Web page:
I put it on yesterday evening and so far it hasn't
been too bad. I have run into door frames with it a few times. It didn't
interrupt my sleep at all on my arm. It kind of hurt at first immediately after
I applied it. I guess my arm just wasn't used to an extremity like that. It's
not incredibly heavy, but I can definitely always tell it's there. Plus, it will
be heavier when it actually has insulin in it. I haven't showered yet or worked
out since I attached it, but so far the adhesive is working really well. Nick
has decided it's my on-off switch and he's not sure how he feels having a robot
for a wife.

At this point I think I'm leaning towards the
OneTouch. I've read several comparisons and reviews and lots of marketing
material. I'll still be doing more research between now and my follow-up visit
to the endo in two weeks. I know that two weeks from now I'll be so ready to
stop the four shots a day and just hook myself up to my new artificial pancreas.

Views: 10

Comment by Linzie Pflumm on June 30, 2010 at 9:15am
Congrats on soon to be getting a pump, its very exciting. I have been on my omnipod for almost 3 years and I love it, I cant really say anything negative or positive about any other pump as the omnipod is the only pump I have ever used. I have been D for almost 19 years and never wanted the tubed ones I felt they would get in the way of my life. Once I found out about the pod I jumped and was in like 3 weeks on the pump and on to a better stronger me. Never been better, but congrats to you again. I hope everything work out wonderfully for you!!!!

Comment by Bradford on June 30, 2010 at 9:23am
Congrats on your lower A1c. But I understand that having a higher A1c with less "peaks" and "troughs" would be better. Or go for the best of both worlds and lower your A1c and decrease those peaks and troughs ;-)

As far as the pumps are concerned, I'm using the omnipod and love it. And on a side note, the sample pod is actually weighted to feel like it's got a full 200 units of insulin in it...so what you've got on your body is actually as heavy as it would ever be.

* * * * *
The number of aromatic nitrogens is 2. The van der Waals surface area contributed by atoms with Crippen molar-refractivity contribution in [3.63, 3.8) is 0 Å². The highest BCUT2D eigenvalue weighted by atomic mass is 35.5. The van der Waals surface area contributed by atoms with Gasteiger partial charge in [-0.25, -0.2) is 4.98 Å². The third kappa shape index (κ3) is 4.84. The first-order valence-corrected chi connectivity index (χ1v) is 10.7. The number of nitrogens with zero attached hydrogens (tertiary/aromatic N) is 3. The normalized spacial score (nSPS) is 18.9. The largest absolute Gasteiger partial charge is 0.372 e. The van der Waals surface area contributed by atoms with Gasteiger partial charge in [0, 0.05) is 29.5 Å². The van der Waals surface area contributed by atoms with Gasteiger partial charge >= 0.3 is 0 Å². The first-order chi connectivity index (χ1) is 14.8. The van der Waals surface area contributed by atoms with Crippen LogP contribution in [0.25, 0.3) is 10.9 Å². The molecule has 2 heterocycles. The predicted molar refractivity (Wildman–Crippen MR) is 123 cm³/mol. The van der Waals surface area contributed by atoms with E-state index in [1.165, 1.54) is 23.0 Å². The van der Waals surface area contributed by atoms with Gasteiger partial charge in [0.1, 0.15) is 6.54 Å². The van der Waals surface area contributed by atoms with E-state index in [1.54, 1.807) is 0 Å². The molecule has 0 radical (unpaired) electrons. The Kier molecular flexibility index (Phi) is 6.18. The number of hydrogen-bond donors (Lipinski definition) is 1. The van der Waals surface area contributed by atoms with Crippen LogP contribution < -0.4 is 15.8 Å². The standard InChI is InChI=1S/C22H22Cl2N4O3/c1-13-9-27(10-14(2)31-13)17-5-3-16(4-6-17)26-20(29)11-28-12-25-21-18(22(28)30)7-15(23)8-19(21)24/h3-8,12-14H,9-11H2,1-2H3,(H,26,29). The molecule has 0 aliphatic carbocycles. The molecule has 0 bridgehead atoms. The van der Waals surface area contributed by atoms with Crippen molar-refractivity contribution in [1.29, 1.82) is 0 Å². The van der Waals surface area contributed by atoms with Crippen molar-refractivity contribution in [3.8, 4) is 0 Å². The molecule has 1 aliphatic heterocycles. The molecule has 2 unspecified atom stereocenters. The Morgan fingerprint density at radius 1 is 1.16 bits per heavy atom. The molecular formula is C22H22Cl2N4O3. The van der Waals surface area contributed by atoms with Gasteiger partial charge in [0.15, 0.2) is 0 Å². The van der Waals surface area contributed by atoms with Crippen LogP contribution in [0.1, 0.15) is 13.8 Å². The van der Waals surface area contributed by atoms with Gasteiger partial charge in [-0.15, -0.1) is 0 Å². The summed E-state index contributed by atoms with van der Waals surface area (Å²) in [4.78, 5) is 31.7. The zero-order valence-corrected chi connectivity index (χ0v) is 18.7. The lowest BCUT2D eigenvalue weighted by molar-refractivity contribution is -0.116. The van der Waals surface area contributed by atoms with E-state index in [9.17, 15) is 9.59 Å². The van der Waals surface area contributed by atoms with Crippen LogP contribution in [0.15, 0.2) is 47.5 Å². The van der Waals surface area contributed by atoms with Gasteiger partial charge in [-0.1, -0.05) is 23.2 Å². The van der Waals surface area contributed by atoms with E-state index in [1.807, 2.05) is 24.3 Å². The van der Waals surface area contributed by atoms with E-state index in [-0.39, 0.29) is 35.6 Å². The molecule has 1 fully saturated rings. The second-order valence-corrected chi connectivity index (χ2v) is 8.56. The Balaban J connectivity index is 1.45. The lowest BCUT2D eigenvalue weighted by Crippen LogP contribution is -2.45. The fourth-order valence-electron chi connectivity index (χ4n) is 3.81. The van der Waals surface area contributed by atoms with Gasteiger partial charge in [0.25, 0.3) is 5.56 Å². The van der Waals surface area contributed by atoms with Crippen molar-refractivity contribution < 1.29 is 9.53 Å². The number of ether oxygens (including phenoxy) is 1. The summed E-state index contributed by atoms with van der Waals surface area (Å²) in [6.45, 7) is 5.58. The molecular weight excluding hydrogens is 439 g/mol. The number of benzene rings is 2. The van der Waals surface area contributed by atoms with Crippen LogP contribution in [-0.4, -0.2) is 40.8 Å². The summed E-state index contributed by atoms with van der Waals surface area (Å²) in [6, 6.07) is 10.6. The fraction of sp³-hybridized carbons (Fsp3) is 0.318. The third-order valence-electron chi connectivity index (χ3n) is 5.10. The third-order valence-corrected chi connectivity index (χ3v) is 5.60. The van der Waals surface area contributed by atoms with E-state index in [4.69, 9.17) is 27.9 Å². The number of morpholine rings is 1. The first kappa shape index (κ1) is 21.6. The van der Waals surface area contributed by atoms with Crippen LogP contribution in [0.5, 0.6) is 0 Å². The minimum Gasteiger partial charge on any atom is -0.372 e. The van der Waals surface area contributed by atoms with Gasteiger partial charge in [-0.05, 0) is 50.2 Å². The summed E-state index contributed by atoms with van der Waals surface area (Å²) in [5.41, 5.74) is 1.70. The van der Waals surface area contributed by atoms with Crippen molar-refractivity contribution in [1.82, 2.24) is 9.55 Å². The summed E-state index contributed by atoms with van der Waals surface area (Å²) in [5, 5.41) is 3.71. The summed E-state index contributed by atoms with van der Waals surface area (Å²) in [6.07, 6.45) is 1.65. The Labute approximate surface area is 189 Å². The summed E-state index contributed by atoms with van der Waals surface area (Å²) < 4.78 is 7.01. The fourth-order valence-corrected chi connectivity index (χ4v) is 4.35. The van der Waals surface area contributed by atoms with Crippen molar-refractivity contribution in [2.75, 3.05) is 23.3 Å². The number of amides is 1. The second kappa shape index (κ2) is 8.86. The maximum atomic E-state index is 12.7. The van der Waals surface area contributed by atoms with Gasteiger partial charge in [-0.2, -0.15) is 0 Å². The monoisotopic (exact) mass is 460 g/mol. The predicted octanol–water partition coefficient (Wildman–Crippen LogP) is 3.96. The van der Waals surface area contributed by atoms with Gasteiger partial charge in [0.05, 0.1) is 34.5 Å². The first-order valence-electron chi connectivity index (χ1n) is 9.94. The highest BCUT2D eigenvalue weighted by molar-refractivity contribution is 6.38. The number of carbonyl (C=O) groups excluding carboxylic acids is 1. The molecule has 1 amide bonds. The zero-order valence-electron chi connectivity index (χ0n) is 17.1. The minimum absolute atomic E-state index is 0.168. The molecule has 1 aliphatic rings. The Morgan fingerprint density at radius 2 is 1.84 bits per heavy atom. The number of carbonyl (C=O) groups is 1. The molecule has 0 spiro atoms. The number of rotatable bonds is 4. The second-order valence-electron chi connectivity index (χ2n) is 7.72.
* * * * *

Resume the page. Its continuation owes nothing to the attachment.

Every pump has pros and cons. I would suggest getting w/ your CDE to see about scheduling an appointment with all 3 of the reps (one at a time, of course). They should all have working models to let you play with the buttons, listen to their sales pitch, etc. I would just take the opportunity to see how you like each user interface, how you like the size/weight and the way each one would attach to you and/or your clothing, etc.

I think the pump will help you control your "swings" a little better because you'll be able to adjust your basal rates throughout the day, and then bolusing is super easy with any of the pumps, and takes away the issue of needle discomfort as well. Good luck!
Comment by Jasmine on June 30, 2010 at 11:19am
Thanks for the comments, Alan, Bradford, and Linzie! I really appreciate your input!
Comment by Richard P Cosgrove on June 30, 2010 at 4:46pm
Jasmine, sounds like my Endo's office. I started with the Dr on the first meet and greet and was shifted over to the APRN who has managed my D for the last two or more years. Last year I started on MDI, Novalog and Lantus only no oral meds for about six months and then was asked if I would like to go on a pump. Beginning this year I am seeing the Dr only and not the APRN. Not sure why maybe that's the way the do it or the Dr is not happy with my progress. I have my quarterly Endo visit in three weeks. I been trying to lose weight and my numbers have been much more in the target zone. Keep up the good work and good luck on your quest for a pump.